To allow for levelling of the stand I chose to add some adjustable feet. Like with most anything I build that needs to sit on the floor I used 6 oz hockey pucks for the feet. I started buying the pucks by the bucket full. The lower frame section got 1” coupler nuts welded on the inside at each corner. The feet were then made from 5” chunks of 1” ready rod with washers welded to them. When I designed the stand I tried to do it in such a way that the welds would not support the weight. Not that I don’t trust my welds I just think it’s a smarter way to build and it allows for more rigidity. The welded washers on the feet breaks my “design rule” and subjects the full weight of the stand and the machine on the welds. Hopefully I was in “the zone” when I welded the feet together. The hockey pucks were drilled out using a 1” drill bit to allow for the ready rod to sit inside. The title picture of this blog post are the shavings from the hockey pucks, I thought they looked cool.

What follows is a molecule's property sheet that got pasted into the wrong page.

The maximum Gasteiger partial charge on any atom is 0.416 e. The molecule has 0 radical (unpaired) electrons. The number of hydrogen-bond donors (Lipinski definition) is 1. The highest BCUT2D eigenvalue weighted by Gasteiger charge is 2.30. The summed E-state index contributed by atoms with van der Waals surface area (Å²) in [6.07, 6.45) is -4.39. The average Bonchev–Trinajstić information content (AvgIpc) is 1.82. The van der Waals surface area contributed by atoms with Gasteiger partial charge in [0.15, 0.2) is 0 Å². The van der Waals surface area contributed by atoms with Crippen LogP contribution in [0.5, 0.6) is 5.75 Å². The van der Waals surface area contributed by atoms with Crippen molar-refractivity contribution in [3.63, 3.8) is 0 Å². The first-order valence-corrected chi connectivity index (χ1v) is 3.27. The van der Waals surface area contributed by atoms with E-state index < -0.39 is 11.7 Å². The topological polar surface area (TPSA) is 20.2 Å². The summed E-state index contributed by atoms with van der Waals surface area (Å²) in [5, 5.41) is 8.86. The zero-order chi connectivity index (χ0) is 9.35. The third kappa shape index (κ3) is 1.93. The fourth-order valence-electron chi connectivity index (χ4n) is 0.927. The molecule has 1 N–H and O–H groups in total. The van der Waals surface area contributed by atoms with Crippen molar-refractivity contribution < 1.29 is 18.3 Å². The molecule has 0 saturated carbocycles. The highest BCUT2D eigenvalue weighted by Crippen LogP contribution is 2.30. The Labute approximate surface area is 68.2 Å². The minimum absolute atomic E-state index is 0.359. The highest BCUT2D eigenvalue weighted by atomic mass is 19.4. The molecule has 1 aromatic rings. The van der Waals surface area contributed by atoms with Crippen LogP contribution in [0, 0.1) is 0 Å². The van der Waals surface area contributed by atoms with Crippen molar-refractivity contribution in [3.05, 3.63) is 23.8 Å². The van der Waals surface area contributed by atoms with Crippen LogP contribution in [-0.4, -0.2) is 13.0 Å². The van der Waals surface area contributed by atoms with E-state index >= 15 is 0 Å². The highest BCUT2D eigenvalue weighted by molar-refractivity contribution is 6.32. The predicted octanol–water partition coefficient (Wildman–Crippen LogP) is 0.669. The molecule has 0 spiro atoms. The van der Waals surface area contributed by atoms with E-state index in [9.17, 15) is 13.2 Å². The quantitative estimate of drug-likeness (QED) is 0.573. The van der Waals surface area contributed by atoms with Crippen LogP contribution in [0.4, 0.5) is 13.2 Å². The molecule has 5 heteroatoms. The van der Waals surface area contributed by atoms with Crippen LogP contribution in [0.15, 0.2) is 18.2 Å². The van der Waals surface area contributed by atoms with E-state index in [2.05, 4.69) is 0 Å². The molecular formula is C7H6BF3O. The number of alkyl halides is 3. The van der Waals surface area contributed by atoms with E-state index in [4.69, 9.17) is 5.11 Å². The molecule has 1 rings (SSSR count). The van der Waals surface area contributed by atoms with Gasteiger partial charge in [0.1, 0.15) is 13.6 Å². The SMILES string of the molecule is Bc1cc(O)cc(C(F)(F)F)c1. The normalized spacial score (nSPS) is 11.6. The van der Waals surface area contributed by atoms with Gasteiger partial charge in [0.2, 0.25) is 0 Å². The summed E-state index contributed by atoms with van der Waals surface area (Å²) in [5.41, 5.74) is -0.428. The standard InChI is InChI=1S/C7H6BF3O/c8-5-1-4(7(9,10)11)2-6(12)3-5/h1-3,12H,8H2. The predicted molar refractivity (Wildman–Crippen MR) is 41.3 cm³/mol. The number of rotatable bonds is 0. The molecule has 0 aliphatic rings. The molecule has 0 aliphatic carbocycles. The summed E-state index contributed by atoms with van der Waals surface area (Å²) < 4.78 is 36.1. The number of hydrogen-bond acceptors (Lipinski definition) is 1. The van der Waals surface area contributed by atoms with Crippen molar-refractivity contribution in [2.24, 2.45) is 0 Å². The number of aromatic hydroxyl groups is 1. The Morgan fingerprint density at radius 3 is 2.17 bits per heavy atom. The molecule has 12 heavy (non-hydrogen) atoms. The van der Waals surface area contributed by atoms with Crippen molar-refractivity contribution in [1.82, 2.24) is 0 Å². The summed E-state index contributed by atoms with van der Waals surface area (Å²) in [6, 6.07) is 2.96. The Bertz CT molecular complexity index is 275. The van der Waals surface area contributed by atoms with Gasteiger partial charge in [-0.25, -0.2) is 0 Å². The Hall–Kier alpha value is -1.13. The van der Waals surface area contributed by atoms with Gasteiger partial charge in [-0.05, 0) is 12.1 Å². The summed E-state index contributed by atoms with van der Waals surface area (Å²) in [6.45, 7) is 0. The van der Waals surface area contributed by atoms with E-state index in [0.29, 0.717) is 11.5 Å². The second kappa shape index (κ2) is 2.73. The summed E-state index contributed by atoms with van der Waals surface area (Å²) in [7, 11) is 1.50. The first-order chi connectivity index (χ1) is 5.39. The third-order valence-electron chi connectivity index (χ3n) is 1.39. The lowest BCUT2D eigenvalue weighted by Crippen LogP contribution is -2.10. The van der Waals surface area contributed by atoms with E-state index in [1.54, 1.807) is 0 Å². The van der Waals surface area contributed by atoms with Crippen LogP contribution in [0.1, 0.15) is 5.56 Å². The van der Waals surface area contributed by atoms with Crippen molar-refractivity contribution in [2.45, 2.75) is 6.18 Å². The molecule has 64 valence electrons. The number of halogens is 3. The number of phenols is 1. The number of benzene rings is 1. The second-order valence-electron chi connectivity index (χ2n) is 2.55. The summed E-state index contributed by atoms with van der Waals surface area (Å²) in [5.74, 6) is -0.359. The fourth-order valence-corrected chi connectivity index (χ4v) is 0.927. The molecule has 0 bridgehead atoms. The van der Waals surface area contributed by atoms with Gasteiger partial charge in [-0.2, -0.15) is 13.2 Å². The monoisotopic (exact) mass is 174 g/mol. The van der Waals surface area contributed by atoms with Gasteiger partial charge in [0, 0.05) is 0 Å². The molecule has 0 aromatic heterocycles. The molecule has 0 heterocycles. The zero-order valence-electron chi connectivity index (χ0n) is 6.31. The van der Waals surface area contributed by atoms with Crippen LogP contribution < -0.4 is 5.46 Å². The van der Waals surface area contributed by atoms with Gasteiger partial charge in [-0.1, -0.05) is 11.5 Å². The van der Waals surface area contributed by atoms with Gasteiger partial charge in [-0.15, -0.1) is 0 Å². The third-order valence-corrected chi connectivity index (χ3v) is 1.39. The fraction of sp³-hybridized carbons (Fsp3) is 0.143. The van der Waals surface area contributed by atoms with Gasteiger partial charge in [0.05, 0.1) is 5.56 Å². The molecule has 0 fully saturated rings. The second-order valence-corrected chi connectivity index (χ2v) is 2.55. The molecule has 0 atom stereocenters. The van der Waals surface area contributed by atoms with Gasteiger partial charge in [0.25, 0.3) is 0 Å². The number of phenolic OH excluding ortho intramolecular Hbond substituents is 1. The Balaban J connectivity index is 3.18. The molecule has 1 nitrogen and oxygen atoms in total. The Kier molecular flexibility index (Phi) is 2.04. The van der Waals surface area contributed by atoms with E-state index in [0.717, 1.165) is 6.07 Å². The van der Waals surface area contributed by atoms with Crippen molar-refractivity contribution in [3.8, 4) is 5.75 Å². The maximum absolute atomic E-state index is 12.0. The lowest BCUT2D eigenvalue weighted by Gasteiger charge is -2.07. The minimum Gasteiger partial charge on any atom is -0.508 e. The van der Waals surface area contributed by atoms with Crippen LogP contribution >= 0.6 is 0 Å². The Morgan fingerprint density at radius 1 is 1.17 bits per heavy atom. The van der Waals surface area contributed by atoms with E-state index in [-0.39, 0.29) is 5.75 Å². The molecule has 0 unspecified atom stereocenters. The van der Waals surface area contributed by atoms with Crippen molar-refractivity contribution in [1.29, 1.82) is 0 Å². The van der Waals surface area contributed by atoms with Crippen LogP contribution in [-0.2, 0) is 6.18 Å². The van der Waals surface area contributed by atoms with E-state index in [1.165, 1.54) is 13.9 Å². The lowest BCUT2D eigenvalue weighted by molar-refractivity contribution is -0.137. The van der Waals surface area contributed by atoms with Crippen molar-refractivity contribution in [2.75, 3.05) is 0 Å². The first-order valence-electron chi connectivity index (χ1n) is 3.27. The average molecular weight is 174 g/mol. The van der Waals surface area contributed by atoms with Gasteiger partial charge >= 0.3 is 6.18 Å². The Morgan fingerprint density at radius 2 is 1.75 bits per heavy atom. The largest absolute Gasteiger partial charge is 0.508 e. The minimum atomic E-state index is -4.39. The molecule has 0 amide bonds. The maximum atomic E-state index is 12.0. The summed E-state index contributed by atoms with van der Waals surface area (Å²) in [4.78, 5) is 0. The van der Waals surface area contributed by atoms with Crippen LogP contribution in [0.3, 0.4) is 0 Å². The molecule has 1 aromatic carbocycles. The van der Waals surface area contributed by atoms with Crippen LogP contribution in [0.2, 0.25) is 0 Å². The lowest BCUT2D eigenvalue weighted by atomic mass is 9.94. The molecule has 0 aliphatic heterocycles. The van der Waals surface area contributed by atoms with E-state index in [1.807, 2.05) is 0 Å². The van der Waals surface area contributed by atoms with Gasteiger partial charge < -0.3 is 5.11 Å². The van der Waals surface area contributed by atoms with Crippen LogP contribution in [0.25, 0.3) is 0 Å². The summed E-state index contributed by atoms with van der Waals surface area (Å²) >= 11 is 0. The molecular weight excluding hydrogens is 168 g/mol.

I am not going to spend time describing the linear slide system that will control the splash shield on this post. There will be a separate post dedicated to the design and build. The only thing I will mention is that the rear support columns need to allow for a bearing track on both the outside and inside of the columns. The shield will ride on the outside track and the counterweight will ride on the inside. There will be a cable connecting the two systems together. The cable loops over top of the rear columns. I bought 2 replacement caster wheels for $4 and cut a groove down the center of them to allow for a cable guide. The support columns were plasma cut to allow for caster supports. The outside bearing guide is made from 1” x .250” flat bar while the inside track is constructed from a couple of 5” sections of 3/8” square bar. Since I need the machine mounted on the stand before I can fabricate anymore of the shield system I concentrated my efforts on getting the main stand built.